EGU General Assembly 2020
© Author(s) 2021. This work is distributed under
the Creative Commons Attribution 4.0 License.

Sediment starvation is the primary factor of tidal ingress in the Mekong delta

Grigorios Vasilopoulos1, Quan Le Quan1, Daniel R. Parsons1, Stephen E. Darby2, Nguyen N. Hung3, Van P. D. Tri4, Ivan Haigh2, Hal Voepel2, Rolf Aalto5, and Andrew Nicholas5
Grigorios Vasilopoulos et al.
  • 1University of Hull, Hull, United Kingdom
  • 2University of Southampton, Southampton, United Kingdom
  • 3Southern Institute of Water Resources Research, Ho Chi Minh City, Vietnam
  • 4University of Can Tho, Can Tho, Vietnam
  • 5University of Exeter, Exeter, United Kingdom

The Vietnamese Mekong Delta (VMD) is home of 18 million people, provides enough food to cover 50% of the country’s nutritional needs and underpins the welfare of the rapidly growing population of the wider region. The longer-term future sustainability of this great delta, formed over millennia, is uncertain. The region is threatened by climate change induced eustatic sea-level rise (SLR), and by severe land loss. The latter is the result of a number of factors that are, in their majority, driven by human activities. They include dam impoundment that reduces the amount of sediment reaching and slowly building up the delta, sand mining which rapidly depletes the delta from its slowly accumulated sediment reserves and ground water extraction which enhances sediment compaction and accelerates delta subsidence.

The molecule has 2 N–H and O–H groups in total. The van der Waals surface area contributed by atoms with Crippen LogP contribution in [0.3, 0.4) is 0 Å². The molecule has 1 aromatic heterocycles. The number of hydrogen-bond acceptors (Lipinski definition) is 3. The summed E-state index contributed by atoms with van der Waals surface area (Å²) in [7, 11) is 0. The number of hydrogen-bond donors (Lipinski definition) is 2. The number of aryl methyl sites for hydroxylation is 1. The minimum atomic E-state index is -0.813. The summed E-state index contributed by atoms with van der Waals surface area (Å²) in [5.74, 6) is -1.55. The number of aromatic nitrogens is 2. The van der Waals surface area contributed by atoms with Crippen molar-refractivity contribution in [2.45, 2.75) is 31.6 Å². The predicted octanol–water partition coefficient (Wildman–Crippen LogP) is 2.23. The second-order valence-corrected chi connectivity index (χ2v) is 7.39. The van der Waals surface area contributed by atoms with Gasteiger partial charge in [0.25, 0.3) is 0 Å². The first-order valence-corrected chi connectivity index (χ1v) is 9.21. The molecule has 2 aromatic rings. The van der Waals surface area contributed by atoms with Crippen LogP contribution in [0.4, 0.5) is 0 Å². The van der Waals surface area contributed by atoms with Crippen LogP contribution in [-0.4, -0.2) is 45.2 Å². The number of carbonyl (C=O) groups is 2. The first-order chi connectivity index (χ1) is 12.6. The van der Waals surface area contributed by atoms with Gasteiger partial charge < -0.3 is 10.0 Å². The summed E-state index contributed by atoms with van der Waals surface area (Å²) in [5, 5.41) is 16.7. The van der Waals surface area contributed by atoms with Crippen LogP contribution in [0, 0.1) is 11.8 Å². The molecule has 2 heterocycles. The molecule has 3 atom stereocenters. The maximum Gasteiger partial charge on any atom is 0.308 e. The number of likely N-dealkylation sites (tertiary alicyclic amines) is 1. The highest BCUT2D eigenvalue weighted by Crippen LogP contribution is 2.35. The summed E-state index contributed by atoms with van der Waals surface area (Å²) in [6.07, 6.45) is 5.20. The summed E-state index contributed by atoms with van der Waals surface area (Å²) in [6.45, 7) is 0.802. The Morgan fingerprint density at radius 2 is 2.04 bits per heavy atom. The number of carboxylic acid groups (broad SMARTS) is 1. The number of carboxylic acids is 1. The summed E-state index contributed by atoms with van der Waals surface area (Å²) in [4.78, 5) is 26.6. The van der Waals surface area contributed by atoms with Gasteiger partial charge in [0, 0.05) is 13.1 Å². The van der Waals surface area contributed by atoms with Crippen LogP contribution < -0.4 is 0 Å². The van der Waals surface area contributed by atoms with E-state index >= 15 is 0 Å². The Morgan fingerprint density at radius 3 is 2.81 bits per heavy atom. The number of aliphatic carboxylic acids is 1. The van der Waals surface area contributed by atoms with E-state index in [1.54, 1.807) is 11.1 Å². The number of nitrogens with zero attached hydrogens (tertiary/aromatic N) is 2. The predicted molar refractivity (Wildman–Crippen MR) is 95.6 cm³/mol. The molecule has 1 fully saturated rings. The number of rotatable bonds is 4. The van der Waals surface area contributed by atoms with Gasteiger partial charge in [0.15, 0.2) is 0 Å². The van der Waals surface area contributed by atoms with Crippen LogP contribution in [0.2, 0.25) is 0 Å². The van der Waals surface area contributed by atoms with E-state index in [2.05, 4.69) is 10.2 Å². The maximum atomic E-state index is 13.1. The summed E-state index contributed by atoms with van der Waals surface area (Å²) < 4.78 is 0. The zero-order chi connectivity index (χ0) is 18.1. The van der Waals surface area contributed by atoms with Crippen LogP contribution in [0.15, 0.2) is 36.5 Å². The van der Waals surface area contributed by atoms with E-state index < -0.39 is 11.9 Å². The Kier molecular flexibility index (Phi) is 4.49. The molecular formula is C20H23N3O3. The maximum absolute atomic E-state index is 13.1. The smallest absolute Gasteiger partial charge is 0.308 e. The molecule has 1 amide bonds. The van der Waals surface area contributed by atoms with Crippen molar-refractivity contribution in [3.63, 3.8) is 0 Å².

In May 2018 we undertook a delta-scale survey to map the bathymetry of all of the main distributary channels of the VMD. Comparisons of these survey data with existing datasets from 1998 and 2018 reveal major increases of channel depth. They show that between 1998 and 2008 the VMD lost in excess of 370 million cubic meters of sediment, while the respective value for the period between 2008 and 2018 is 635 million cubic meters, suggesting an accelerating trend of sediment loss from the system.

We assume a ‘business as usual’ scenario for delta management practices and propagate delta degradation into the future, generating delta analogues for years 2028 and 2038. We combine these delta analogues with projections of SLR for the region for up to year 2098 and a number of boundary condition scenarios into a delta-scale hydraulic model. The fluvial-tidal interactions resolved in our numerical modelling simulations reveal that channel deepening is the key driver of tidal ingress into the delta plain for the next few decades. For the longer-term future (2098), the combined effects of predicted SLR and channel incision can lead to an increase of tidal ingress by 20%. This may destabilise delta bifurcations, is likely to increase bank erosion and flood risk into the future and can have sever implications for saline intrusion into the delta plains.

How to cite: Vasilopoulos, G., Le Quan, Q., R. Parsons, D., E. Darby, S., N. Hung, N., P. D. Tri, V., Haigh, I., Voepel, H., Aalto, R., and Nicholas, A.: Sediment starvation is the primary factor of tidal ingress in the Mekong delta, EGU General Assembly 2020, Online, 4–8 May 2020, EGU2020-15155,, 2020.

This abstract will not be presented.